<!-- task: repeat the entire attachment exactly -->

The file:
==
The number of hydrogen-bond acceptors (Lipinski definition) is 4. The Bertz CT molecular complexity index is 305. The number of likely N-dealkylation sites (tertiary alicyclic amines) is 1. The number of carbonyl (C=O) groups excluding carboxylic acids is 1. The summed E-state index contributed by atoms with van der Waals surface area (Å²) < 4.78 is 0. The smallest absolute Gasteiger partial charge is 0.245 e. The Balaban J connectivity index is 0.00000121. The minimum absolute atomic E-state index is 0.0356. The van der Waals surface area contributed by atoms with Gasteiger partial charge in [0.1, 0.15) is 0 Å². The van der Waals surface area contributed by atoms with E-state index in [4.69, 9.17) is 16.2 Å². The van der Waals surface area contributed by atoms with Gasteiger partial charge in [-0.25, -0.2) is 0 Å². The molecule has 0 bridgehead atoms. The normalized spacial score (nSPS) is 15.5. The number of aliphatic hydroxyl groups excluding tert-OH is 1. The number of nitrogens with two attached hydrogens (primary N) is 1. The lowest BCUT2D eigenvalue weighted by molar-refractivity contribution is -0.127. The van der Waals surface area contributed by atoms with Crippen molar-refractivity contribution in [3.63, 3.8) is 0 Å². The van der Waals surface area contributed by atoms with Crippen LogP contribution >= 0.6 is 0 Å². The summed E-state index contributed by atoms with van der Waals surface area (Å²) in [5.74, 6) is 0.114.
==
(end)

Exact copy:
The number of hydrogen-bond acceptors (Lipinski definition) is 4. The Bertz CT molecular complexity index is 305. The number of likely N-dealkylation sites (tertiary alicyclic amines) is 1. The number of carbonyl (C=O) groups excluding carboxylic acids is 1. The summed E-state index contributed by atoms with van der Waals surface area (Å²) < 4.78 is 0. The smallest absolute Gasteiger partial charge is 0.245 e. The Balaban J connectivity index is 0.00000121. The minimum absolute atomic E-state index is 0.0356. The van der Waals surface area contributed by atoms with Gasteiger partial charge in [0.1, 0.15) is 0 Å². The van der Waals surface area contributed by atoms with E-state index in [4.69, 9.17) is 16.2 Å². The van der Waals surface area contributed by atoms with Gasteiger partial charge in [-0.25, -0.2) is 0 Å². The molecule has 0 bridgehead atoms. The normalized spacial score (nSPS) is 15.5. The number of aliphatic hydroxyl groups excluding tert-OH is 1. The number of nitrogens with two attached hydrogens (primary N) is 1. The lowest BCUT2D eigenvalue weighted by molar-refractivity contribution is -0.127. The van der Waals surface area contributed by atoms with Crippen molar-refractivity contribution in [3.63, 3.8) is 0 Å². The van der Waals surface area contributed by atoms with Crippen LogP contribution >= 0.6 is 0 Å². The summed E-state index contributed by atoms with van der Waals surface area (Å²) in [5.74, 6) is 0.114.